What Credit Score Is Needed For A Subprime Loan?
July 24th, 2012 | Author: Stephanie
[C]redit scoring may seem like a complicated science, but actually it is not. The general rule is that your creditworthiness is ranked on a scale of 300 to 800; the higher the score, the better the chance that a lender will grant you credit at favorable interest rates .
If your credit score is below 680, most lenders will consider you a “subprime” applicant rather than “prime.” Such terms might seem offensive, but keep in mind that the credit scoring system is a number. If you paid your medical bills late because of an unexpected crisis, the algorithm cannot determine that.
The formula calculates numbers based on the average age of your existing accounts, whether you have paid your bills on time, and how much debt you owe in comparison to your available credit. For example, if you have credit card limits of $20,000 and owe more than $10,000 on the accounts your credit score will suffer. The closer you get to “maxing out” your credit cards, the lower your score. So, you could be classified as subprime even if you always pay your bills on time.
Most lenders will still consider your credit application if your score is in the 600s; some
will deal with high 500s. Once you start getting around 550 or less, you have little chance of getting a loan or credit offer. In fact, the lower your credit score the greater your chance of being taken advantage by loan sharks. While credit card reform laws passed in 2009, it became much more difficult for credit card companies to charge subprime customers excessively high interest rates and fees. But your state might not have laws capping the interest rates that a car dealer, finance company, or payday lender can charge its customers.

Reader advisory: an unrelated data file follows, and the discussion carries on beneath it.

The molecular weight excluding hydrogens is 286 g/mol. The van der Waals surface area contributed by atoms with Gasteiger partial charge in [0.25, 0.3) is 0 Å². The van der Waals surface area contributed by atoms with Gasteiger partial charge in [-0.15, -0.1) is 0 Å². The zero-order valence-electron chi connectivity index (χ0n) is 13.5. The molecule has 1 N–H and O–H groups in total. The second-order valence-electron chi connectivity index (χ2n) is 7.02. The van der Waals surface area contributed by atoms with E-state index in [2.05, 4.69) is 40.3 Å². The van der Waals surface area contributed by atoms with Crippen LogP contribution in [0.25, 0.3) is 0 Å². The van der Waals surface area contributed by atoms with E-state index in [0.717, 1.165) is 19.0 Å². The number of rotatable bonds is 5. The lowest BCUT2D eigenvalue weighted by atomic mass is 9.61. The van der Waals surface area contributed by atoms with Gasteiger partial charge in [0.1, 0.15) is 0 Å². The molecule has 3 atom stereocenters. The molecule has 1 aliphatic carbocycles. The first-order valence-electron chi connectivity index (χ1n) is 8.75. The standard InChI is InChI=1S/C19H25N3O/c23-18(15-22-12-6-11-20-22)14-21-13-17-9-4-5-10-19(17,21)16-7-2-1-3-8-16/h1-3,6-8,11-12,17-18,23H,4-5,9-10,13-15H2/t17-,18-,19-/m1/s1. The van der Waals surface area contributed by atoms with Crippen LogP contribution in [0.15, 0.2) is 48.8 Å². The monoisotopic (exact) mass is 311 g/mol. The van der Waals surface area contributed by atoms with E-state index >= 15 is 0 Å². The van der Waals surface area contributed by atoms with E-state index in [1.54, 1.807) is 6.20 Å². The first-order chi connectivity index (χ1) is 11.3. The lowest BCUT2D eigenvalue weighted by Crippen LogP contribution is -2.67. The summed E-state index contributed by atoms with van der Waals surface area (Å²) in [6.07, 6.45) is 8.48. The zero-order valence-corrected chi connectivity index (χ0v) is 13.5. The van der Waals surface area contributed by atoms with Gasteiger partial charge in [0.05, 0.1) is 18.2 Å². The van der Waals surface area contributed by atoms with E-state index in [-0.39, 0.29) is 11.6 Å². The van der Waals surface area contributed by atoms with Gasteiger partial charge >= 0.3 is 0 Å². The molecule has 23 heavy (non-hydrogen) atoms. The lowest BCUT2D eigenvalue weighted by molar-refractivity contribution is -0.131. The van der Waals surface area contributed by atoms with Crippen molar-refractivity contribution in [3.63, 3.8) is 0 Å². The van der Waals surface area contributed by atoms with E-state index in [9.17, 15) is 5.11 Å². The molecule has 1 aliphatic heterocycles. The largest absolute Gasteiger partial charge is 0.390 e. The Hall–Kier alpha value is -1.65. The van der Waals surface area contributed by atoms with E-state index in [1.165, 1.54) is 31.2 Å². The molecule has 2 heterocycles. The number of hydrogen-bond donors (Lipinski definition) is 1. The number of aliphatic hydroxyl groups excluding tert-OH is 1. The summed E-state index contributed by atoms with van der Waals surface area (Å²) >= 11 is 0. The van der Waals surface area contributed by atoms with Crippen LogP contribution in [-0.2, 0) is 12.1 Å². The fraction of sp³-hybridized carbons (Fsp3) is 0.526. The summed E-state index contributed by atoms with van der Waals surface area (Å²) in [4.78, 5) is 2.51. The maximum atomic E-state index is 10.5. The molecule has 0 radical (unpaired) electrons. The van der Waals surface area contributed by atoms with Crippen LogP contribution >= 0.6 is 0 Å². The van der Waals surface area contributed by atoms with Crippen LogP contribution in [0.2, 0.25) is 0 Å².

So, if you have at least a 600 and want a new credit card, personal loan, car loan, or mortgage you might have a fair chance. In some situations, lenders will also review your income, assets, and how long you have been at the same job and the same residence.
Once you start getting below 600, your chances of getting any credit are fairly slim. Some credit card companies will issue you an account but require a security deposit. Likewise, some auto lenders will write a loan but require a down payment of at least $1,000. Also, because the lender will charge a subprime interest rate to alleviate their financial risks you will end up paying more for the car than someone with a good credit score.